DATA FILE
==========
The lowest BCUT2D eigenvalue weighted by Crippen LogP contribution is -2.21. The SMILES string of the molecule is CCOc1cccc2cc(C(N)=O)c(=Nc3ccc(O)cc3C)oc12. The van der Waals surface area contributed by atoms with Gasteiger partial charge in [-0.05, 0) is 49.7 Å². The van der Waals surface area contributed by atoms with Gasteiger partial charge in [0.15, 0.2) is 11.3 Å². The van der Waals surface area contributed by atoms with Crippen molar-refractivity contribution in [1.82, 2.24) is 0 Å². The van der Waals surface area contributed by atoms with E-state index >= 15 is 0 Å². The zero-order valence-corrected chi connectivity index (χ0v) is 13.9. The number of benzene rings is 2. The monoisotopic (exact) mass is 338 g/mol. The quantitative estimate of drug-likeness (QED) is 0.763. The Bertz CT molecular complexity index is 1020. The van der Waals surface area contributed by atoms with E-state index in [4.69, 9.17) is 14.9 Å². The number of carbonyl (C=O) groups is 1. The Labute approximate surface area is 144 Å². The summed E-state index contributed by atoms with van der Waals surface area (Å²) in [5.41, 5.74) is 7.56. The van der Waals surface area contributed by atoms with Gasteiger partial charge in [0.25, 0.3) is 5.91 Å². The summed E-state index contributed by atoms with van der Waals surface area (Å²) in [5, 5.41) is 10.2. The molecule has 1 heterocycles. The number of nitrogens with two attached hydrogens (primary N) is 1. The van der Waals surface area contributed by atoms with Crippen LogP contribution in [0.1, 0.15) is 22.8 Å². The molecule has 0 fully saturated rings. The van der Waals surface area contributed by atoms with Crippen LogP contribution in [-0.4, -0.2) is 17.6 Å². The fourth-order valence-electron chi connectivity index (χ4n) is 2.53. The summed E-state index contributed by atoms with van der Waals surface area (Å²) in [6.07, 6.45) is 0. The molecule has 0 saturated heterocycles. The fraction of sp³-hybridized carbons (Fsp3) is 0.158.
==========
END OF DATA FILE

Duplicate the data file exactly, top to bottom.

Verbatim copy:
The lowest BCUT2D eigenvalue weighted by Crippen LogP contribution is -2.21. The SMILES string of the molecule is CCOc1cccc2cc(C(N)=O)c(=Nc3ccc(O)cc3C)oc12. The van der Waals surface area contributed by atoms with Gasteiger partial charge in [-0.05, 0) is 49.7 Å². The van der Waals surface area contributed by atoms with Gasteiger partial charge in [0.15, 0.2) is 11.3 Å². The van der Waals surface area contributed by atoms with Crippen molar-refractivity contribution in [1.82, 2.24) is 0 Å². The van der Waals surface area contributed by atoms with E-state index >= 15 is 0 Å². The zero-order valence-corrected chi connectivity index (χ0v) is 13.9. The number of benzene rings is 2. The monoisotopic (exact) mass is 338 g/mol. The quantitative estimate of drug-likeness (QED) is 0.763. The Bertz CT molecular complexity index is 1020. The van der Waals surface area contributed by atoms with E-state index in [4.69, 9.17) is 14.9 Å². The number of carbonyl (C=O) groups is 1. The Labute approximate surface area is 144 Å². The summed E-state index contributed by atoms with van der Waals surface area (Å²) in [5.41, 5.74) is 7.56. The van der Waals surface area contributed by atoms with Gasteiger partial charge in [0.25, 0.3) is 5.91 Å². The summed E-state index contributed by atoms with van der Waals surface area (Å²) in [5, 5.41) is 10.2. The molecule has 1 heterocycles. The number of nitrogens with two attached hydrogens (primary N) is 1. The van der Waals surface area contributed by atoms with Crippen LogP contribution in [0.1, 0.15) is 22.8 Å². The molecule has 0 fully saturated rings. The van der Waals surface area contributed by atoms with Crippen LogP contribution in [-0.4, -0.2) is 17.6 Å². The fourth-order valence-electron chi connectivity index (χ4n) is 2.53. The summed E-state index contributed by atoms with van der Waals surface area (Å²) in [6.07, 6.45) is 0. The molecule has 0 saturated heterocycles. The fraction of sp³-hybridized carbons (Fsp3) is 0.158.